# I would not expect you to have to change the rest of these unless you had a special reason:
  unity.targetBuild:        'WindowsStoreApps'
  unity.outputPath:         '/Builds/WSAPlayer'
  unity.editorPath:         '/Editor/Unity.exe'
  vs.packagePath:           '/AppPackages'
 
  # This also needs to be passed to the install template, along with unity.projectPath
  unity.installFolder:      'C:/Program Files/Unity/Hub/Editor/'
  
# What causes us to build? A push to master or a feature branch causes us to build...
trigger:
  batch: true
  branches:
    include:
    - master
    - feature/*
 
# Windows machine with Visual Studio 2019:
pool:
  vmImage: 'windows-2019'
 
# Two jobs in this pipeline:
# - Build the Unity
# - Run Unity tests
# Note: The build job can be uncommented and broken up into two jobs, for when that makes sense.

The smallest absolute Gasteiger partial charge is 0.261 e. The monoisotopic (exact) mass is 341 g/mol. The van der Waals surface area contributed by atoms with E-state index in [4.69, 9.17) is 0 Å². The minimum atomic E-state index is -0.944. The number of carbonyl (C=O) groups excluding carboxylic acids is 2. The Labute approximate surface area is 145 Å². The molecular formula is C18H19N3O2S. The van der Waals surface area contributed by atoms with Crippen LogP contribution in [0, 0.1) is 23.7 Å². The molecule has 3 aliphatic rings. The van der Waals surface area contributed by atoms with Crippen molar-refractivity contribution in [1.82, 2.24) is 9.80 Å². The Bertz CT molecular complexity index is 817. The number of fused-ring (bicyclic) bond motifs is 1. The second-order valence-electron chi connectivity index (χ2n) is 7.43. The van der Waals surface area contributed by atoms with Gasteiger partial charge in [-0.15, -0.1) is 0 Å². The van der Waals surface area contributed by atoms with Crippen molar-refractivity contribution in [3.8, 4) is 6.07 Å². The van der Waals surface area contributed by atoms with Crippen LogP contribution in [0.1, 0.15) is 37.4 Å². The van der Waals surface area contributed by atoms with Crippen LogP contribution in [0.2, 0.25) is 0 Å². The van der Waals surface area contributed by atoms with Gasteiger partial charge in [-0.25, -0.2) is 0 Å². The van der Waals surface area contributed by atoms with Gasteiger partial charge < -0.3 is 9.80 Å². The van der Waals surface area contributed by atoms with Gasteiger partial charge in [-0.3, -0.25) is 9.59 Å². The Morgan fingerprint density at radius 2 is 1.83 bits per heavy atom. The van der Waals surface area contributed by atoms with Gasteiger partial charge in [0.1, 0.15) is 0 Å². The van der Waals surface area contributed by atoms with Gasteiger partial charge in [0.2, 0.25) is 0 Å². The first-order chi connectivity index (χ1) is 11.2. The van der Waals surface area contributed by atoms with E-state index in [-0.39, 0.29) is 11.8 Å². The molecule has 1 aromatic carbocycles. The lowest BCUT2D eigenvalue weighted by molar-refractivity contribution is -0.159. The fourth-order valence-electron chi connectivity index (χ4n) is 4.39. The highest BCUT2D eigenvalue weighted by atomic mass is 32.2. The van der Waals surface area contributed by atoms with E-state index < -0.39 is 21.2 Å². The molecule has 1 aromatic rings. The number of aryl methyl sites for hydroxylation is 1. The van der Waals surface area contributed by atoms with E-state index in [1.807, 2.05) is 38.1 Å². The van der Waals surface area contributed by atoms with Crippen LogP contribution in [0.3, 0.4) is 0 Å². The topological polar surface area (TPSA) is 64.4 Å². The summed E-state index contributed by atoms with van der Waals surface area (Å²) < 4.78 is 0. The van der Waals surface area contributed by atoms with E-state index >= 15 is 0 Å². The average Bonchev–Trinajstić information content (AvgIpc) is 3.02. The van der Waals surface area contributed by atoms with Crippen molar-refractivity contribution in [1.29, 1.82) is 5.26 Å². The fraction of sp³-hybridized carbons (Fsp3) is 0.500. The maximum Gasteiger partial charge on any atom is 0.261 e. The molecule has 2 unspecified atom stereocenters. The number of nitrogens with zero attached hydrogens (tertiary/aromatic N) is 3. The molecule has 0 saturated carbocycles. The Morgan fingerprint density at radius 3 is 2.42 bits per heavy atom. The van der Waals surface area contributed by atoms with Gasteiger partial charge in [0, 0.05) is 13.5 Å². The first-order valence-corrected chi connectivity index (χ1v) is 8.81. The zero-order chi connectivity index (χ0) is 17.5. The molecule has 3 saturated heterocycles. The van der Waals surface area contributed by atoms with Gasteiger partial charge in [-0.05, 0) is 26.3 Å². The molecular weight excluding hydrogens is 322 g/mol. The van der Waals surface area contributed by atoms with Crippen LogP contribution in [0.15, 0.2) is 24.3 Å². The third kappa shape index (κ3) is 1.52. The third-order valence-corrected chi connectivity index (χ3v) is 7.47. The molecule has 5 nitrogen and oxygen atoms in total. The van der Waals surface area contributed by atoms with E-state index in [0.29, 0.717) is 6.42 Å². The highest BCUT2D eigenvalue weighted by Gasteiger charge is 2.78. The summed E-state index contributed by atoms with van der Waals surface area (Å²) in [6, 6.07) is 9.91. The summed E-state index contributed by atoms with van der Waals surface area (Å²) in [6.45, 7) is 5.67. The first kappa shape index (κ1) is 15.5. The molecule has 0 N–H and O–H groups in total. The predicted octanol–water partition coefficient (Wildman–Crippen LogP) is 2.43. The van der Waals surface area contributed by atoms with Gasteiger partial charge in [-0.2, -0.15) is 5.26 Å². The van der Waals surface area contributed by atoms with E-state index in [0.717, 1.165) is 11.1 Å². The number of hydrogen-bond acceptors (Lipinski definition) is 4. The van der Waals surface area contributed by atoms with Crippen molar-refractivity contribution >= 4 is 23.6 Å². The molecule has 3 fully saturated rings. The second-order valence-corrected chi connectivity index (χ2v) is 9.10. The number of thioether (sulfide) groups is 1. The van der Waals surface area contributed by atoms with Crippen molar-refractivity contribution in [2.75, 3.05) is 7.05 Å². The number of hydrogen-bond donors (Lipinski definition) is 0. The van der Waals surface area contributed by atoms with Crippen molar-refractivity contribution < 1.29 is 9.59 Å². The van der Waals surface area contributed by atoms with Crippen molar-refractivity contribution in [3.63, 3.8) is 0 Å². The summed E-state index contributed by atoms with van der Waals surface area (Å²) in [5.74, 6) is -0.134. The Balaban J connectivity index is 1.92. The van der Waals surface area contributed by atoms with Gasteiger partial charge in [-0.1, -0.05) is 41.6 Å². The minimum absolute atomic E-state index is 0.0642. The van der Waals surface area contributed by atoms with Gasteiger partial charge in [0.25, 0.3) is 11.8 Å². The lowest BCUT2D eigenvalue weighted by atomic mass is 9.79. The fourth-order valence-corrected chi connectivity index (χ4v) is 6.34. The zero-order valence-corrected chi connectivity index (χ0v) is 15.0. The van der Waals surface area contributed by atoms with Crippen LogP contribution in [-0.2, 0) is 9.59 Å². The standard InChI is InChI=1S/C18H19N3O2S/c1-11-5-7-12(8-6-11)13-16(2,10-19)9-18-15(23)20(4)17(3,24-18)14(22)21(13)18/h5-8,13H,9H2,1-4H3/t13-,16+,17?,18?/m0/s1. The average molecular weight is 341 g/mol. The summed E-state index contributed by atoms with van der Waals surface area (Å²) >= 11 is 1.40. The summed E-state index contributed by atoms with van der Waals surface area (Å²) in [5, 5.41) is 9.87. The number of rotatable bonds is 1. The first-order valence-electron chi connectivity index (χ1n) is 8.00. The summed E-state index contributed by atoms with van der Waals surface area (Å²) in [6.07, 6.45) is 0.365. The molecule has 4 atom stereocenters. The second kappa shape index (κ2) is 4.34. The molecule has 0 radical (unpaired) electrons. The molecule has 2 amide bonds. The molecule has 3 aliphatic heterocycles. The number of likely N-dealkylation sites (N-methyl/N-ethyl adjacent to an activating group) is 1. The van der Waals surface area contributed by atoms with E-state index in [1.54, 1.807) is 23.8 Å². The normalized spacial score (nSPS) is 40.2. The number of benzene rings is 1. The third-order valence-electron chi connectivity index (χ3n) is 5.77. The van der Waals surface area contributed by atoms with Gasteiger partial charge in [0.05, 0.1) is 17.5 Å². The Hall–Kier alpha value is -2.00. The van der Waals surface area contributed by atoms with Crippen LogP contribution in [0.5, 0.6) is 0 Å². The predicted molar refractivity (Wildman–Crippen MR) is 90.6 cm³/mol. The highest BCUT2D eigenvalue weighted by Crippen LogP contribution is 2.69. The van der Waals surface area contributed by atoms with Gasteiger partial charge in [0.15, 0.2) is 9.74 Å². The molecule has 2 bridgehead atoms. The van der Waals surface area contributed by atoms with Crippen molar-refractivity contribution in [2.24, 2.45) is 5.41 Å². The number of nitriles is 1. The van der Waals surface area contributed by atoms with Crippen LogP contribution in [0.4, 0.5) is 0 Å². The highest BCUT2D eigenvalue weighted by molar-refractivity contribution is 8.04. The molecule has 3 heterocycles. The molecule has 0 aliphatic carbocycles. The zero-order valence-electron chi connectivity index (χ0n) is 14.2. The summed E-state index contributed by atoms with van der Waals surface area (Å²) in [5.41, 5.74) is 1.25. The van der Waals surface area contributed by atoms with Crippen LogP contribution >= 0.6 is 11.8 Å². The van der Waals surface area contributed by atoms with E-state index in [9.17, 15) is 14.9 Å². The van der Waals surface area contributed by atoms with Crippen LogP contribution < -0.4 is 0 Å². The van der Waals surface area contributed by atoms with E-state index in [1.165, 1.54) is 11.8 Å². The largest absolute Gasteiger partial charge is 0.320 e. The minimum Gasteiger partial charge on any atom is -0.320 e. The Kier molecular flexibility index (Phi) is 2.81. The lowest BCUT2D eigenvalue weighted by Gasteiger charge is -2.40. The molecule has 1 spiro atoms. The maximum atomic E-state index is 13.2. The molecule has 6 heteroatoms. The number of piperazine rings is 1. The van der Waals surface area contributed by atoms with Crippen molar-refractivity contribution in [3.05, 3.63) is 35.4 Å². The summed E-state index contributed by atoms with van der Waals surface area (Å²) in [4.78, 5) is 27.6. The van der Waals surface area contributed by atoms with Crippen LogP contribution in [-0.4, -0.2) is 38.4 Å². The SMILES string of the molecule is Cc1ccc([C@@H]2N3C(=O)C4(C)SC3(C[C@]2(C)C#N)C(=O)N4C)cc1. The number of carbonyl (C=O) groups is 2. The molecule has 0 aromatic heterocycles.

jobs:
 
# Install Unity (from cache or download) then create Visual Studio project from Unity
- job: unity
  timeoutInMinutes: 0
  displayName: Unity Build
  variables:
    installCached: false
  # Try to ensure that we have the right secrets set up to continue, otherwise fail the job:
  condition: or( not(variables['unity.username']), not(variables['unity.password']), not(variables['unity.serialKey']) )
  steps:
  # What version of Unity does the project say that it wants?:
  - task: UnityGetProjectVersionTask@1
    name: unitygetprojectversion
    displayName: Calling UnityGetProjectVersionV1 from unity-azure-pipelines-tasks extension
    inputs:
      unityProjectPath: '$(unity.projectPath)'
 
# TODO: This is the start of code that is repeated in other jobs, and ought to be done via a seperate file template.